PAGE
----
A bite-mark that sent a California man to prison for 23 years for killing his wife has resulted in his conviction being tossed.
Testimony about the bite-mark convinced a jury to convict William Richards of murder in the death of 40-year-old Pamela Richards in 1993.
But on Thursday California’s Supreme Court vacated the guilty verdict, citing a new state law inspired by the case.
The law says expert opinion that the same expert later repudiates is “false evidence.”
The dentist who provided the crucial testimony in Richards’ case later recanted.
He told the jury Richard’s teeth caused a mark that was found on his wife's hand after she was killed.
He later said the injury might not even be a bite-mark.
California lawmakers changed the law after the Supreme Court upheld Richard’s conviction in 2012, rejecting the argument that an expert’s change in testimony was grounds for a reversal.
“We're thrilled that Bill's decades-long incarceration for a crime he did not commit will soon come to an end,” Richards' attorney, Jan Stiglitz, told the Associated Press. “We also hope that this decision will pave the way for other victims of 'junk science' to find a path to freedom.”
Christopher Lee, a spokesman for the San Bernardino County District Attorney’s Office, told The Los Angeles Times prosecutors were “reviewing the matter.”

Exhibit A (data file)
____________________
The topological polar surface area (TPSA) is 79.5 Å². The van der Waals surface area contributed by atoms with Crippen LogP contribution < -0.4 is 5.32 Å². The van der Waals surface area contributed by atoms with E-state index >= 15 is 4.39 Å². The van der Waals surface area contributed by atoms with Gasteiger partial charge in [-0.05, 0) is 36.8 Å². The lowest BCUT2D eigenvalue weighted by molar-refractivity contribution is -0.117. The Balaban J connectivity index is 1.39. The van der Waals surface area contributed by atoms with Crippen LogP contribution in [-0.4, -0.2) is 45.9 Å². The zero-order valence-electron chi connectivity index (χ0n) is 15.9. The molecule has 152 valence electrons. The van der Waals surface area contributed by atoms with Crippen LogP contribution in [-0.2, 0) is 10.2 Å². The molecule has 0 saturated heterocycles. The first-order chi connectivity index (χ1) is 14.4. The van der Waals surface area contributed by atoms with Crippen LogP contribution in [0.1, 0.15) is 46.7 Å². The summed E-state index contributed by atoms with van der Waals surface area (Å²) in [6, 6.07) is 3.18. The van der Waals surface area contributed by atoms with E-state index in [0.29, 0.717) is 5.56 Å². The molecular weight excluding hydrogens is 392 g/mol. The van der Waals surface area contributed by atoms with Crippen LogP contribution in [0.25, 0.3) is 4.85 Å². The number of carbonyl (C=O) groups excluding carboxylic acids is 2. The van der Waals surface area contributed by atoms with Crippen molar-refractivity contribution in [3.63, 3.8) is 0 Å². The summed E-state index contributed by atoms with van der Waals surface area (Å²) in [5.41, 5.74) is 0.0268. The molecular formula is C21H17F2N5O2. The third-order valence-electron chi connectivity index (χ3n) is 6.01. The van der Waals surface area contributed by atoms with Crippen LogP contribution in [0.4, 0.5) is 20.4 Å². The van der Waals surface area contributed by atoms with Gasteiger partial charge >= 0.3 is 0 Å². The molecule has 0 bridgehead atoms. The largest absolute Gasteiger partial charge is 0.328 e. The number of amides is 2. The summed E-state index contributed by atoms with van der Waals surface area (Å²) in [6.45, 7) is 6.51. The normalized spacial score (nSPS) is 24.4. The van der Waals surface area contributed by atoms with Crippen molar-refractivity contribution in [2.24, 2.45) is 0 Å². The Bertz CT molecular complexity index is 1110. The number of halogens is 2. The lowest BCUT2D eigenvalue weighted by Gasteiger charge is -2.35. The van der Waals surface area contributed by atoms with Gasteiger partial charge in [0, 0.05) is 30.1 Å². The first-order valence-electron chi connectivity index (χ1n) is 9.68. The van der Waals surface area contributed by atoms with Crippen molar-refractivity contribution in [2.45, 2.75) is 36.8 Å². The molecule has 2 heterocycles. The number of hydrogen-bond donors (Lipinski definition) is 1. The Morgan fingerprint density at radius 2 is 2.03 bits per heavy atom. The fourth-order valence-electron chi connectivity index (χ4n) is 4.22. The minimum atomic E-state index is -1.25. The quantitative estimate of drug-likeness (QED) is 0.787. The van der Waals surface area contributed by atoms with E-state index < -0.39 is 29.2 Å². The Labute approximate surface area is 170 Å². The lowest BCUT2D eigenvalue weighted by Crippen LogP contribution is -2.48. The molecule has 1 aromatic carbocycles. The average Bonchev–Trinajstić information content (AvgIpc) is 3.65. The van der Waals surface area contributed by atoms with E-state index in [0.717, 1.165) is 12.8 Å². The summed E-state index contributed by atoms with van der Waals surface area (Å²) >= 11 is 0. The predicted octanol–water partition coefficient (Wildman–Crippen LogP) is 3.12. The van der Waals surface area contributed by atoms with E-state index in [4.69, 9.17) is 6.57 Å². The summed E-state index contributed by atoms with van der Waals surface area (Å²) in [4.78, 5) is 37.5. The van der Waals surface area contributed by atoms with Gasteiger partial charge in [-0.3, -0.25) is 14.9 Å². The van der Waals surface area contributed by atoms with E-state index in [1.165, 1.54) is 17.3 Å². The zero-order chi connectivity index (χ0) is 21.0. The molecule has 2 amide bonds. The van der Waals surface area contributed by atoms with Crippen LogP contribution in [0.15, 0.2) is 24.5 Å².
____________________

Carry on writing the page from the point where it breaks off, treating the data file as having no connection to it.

A retrial would put Richards, 66, in front of a jury for a fourth time.
The first two trials ended in hung juries.
The third trial in 1997 ended with Richards being found guilty.
It was the only time the dentist testified about the bite-mark, the Times reported.
The court’s decision comes as California Gov. Jerry Brown weighs releasing Richards on parole, according to the paper.
Richards told sheriff deputies he found his wife's body when he returned home from work on Aug. 10, 1993, according to the Times. Prosecutors said she was strangled and bludgeoned, and there was evidence she tried to defend herself.
The Supreme Court said in its ruling the case against Richards was based on contested circumstantial evidence.
“Accordingly, with the exception of the bite mark evidence, the defense had a substantial response to much of the prosecution's evidence against petitioner,” Chief Justice Tani Cantil-Sakauye said. “Under these unique circumstances, it is reasonably probable that the false evidence ... at petitioner's 1997 jury trial affected the outcome of that proceeding.”
The Associated Press contributed to this report.